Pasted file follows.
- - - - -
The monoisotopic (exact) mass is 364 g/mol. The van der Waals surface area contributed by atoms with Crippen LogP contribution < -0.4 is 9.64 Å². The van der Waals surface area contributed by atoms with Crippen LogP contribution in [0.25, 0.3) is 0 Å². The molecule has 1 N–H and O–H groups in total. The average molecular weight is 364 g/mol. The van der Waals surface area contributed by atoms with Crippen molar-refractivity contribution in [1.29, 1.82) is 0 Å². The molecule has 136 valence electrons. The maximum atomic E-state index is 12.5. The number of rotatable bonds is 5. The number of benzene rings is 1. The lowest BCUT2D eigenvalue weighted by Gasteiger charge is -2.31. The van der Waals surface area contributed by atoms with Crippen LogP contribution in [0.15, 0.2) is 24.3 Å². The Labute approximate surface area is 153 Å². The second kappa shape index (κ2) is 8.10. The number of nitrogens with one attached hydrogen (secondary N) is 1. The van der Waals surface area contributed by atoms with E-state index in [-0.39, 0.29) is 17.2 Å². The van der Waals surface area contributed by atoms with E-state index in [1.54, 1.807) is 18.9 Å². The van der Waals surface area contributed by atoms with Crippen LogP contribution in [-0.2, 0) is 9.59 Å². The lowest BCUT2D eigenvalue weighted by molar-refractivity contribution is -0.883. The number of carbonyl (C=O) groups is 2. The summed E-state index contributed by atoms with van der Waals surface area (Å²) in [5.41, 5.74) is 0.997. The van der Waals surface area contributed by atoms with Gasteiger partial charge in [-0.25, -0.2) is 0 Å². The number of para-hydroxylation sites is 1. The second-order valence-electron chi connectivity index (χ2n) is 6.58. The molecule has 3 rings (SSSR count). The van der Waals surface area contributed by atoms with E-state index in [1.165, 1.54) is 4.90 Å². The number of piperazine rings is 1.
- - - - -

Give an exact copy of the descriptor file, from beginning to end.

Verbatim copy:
The monoisotopic (exact) mass is 364 g/mol. The van der Waals surface area contributed by atoms with Crippen LogP contribution < -0.4 is 9.64 Å². The van der Waals surface area contributed by atoms with Crippen LogP contribution in [0.25, 0.3) is 0 Å². The molecule has 1 N–H and O–H groups in total. The average molecular weight is 364 g/mol. The van der Waals surface area contributed by atoms with Crippen molar-refractivity contribution in [1.29, 1.82) is 0 Å². The molecule has 136 valence electrons. The maximum atomic E-state index is 12.5. The number of rotatable bonds is 5. The number of benzene rings is 1. The lowest BCUT2D eigenvalue weighted by Gasteiger charge is -2.31. The van der Waals surface area contributed by atoms with Crippen LogP contribution in [0.15, 0.2) is 24.3 Å². The Labute approximate surface area is 153 Å². The second kappa shape index (κ2) is 8.10. The number of nitrogens with one attached hydrogen (secondary N) is 1. The van der Waals surface area contributed by atoms with E-state index in [-0.39, 0.29) is 17.2 Å². The van der Waals surface area contributed by atoms with E-state index in [1.54, 1.807) is 18.9 Å². The van der Waals surface area contributed by atoms with Crippen LogP contribution in [-0.2, 0) is 9.59 Å². The lowest BCUT2D eigenvalue weighted by molar-refractivity contribution is -0.883. The number of carbonyl (C=O) groups is 2. The summed E-state index contributed by atoms with van der Waals surface area (Å²) in [5.41, 5.74) is 0.997. The van der Waals surface area contributed by atoms with Gasteiger partial charge in [-0.25, -0.2) is 0 Å². The number of para-hydroxylation sites is 1. The second-order valence-electron chi connectivity index (χ2n) is 6.58. The molecule has 3 rings (SSSR count). The van der Waals surface area contributed by atoms with E-state index in [1.165, 1.54) is 4.90 Å². The number of piperazine rings is 1.